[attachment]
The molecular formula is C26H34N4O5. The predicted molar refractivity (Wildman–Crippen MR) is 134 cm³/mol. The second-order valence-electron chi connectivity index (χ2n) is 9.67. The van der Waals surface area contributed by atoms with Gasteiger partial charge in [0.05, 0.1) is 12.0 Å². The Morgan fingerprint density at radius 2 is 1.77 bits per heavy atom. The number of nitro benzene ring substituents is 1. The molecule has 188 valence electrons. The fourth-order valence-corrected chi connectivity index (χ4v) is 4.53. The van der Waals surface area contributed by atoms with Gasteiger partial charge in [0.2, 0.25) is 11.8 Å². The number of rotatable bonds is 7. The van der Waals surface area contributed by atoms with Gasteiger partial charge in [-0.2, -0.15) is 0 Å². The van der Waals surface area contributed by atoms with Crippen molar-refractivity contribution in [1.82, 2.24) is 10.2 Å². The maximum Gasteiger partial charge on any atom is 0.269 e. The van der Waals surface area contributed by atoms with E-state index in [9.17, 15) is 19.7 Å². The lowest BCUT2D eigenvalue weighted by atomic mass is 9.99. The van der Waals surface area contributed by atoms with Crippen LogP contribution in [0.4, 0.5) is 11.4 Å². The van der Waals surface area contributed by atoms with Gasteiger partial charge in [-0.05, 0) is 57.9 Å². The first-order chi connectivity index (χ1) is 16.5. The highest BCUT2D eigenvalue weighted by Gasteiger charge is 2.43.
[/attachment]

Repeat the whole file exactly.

The molecular formula is C26H34N4O5. The predicted molar refractivity (Wildman–Crippen MR) is 134 cm³/mol. The second-order valence-electron chi connectivity index (χ2n) is 9.67. The van der Waals surface area contributed by atoms with Gasteiger partial charge in [0.05, 0.1) is 12.0 Å². The Morgan fingerprint density at radius 2 is 1.77 bits per heavy atom. The number of nitro benzene ring substituents is 1. The molecule has 188 valence electrons. The fourth-order valence-corrected chi connectivity index (χ4v) is 4.53. The van der Waals surface area contributed by atoms with Gasteiger partial charge in [0.2, 0.25) is 11.8 Å². The number of rotatable bonds is 7. The van der Waals surface area contributed by atoms with Gasteiger partial charge in [-0.2, -0.15) is 0 Å². The van der Waals surface area contributed by atoms with Crippen molar-refractivity contribution in [1.82, 2.24) is 10.2 Å². The maximum Gasteiger partial charge on any atom is 0.269 e. The van der Waals surface area contributed by atoms with E-state index in [9.17, 15) is 19.7 Å². The lowest BCUT2D eigenvalue weighted by atomic mass is 9.99. The van der Waals surface area contributed by atoms with Crippen LogP contribution in [0.4, 0.5) is 11.4 Å². The van der Waals surface area contributed by atoms with Gasteiger partial charge in [-0.05, 0) is 57.9 Å². The first-order chi connectivity index (χ1) is 16.5. The highest BCUT2D eigenvalue weighted by Gasteiger charge is 2.43.